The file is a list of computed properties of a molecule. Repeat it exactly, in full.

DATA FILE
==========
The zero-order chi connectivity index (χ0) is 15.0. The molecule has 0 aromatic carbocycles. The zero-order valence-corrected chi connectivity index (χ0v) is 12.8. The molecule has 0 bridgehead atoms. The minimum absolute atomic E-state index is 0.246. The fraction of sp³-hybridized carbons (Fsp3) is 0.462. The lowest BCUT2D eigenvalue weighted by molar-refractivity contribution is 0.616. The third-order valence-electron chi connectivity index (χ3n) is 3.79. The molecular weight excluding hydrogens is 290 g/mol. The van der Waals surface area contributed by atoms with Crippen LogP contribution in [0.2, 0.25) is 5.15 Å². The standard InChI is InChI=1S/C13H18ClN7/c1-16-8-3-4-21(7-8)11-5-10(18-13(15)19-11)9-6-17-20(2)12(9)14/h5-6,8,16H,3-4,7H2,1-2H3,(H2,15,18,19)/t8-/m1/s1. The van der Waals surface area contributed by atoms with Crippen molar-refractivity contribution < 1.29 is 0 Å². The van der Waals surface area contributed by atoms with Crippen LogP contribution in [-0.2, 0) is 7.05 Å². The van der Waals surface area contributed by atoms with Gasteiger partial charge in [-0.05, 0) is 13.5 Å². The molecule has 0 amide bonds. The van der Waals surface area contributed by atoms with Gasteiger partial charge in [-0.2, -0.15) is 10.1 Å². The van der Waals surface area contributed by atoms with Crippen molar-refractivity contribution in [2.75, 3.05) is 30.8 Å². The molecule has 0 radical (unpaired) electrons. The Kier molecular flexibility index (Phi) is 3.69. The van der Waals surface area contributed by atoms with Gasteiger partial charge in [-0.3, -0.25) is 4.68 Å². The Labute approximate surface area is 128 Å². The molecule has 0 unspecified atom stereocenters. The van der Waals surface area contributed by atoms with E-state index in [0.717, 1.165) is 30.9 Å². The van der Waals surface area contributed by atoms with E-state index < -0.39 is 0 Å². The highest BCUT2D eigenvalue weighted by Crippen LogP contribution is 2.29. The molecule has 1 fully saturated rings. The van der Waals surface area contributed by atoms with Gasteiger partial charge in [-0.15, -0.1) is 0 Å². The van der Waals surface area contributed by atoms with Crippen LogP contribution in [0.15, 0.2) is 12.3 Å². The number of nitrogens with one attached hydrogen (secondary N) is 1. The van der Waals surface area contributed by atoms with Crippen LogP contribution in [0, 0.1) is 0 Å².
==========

The zero-order chi connectivity index (χ0) is 15.0. The molecule has 0 aromatic carbocycles. The zero-order valence-corrected chi connectivity index (χ0v) is 12.8. The molecule has 0 bridgehead atoms. The minimum absolute atomic E-state index is 0.246. The fraction of sp³-hybridized carbons (Fsp3) is 0.462. The lowest BCUT2D eigenvalue weighted by molar-refractivity contribution is 0.616. The third-order valence-electron chi connectivity index (χ3n) is 3.79. The molecular weight excluding hydrogens is 290 g/mol. The van der Waals surface area contributed by atoms with Crippen LogP contribution in [0.2, 0.25) is 5.15 Å². The standard InChI is InChI=1S/C13H18ClN7/c1-16-8-3-4-21(7-8)11-5-10(18-13(15)19-11)9-6-17-20(2)12(9)14/h5-6,8,16H,3-4,7H2,1-2H3,(H2,15,18,19)/t8-/m1/s1. The van der Waals surface area contributed by atoms with Crippen molar-refractivity contribution < 1.29 is 0 Å². The van der Waals surface area contributed by atoms with Crippen LogP contribution in [-0.2, 0) is 7.05 Å². The van der Waals surface area contributed by atoms with Gasteiger partial charge in [-0.05, 0) is 13.5 Å². The molecule has 0 amide bonds. The van der Waals surface area contributed by atoms with Gasteiger partial charge in [-0.2, -0.15) is 10.1 Å². The van der Waals surface area contributed by atoms with Crippen molar-refractivity contribution in [2.75, 3.05) is 30.8 Å². The molecule has 0 radical (unpaired) electrons. The Kier molecular flexibility index (Phi) is 3.69. The van der Waals surface area contributed by atoms with Gasteiger partial charge in [-0.3, -0.25) is 4.68 Å². The Labute approximate surface area is 128 Å². The molecule has 0 unspecified atom stereocenters. The van der Waals surface area contributed by atoms with E-state index in [0.717, 1.165) is 30.9 Å². The van der Waals surface area contributed by atoms with E-state index < -0.39 is 0 Å². The highest BCUT2D eigenvalue weighted by Crippen LogP contribution is 2.29. The molecule has 1 fully saturated rings. The van der Waals surface area contributed by atoms with Gasteiger partial charge in [-0.15, -0.1) is 0 Å². The van der Waals surface area contributed by atoms with Crippen LogP contribution in [0.15, 0.2) is 12.3 Å². The number of nitrogens with one attached hydrogen (secondary N) is 1. The van der Waals surface area contributed by atoms with Crippen LogP contribution in [0, 0.1) is 0 Å².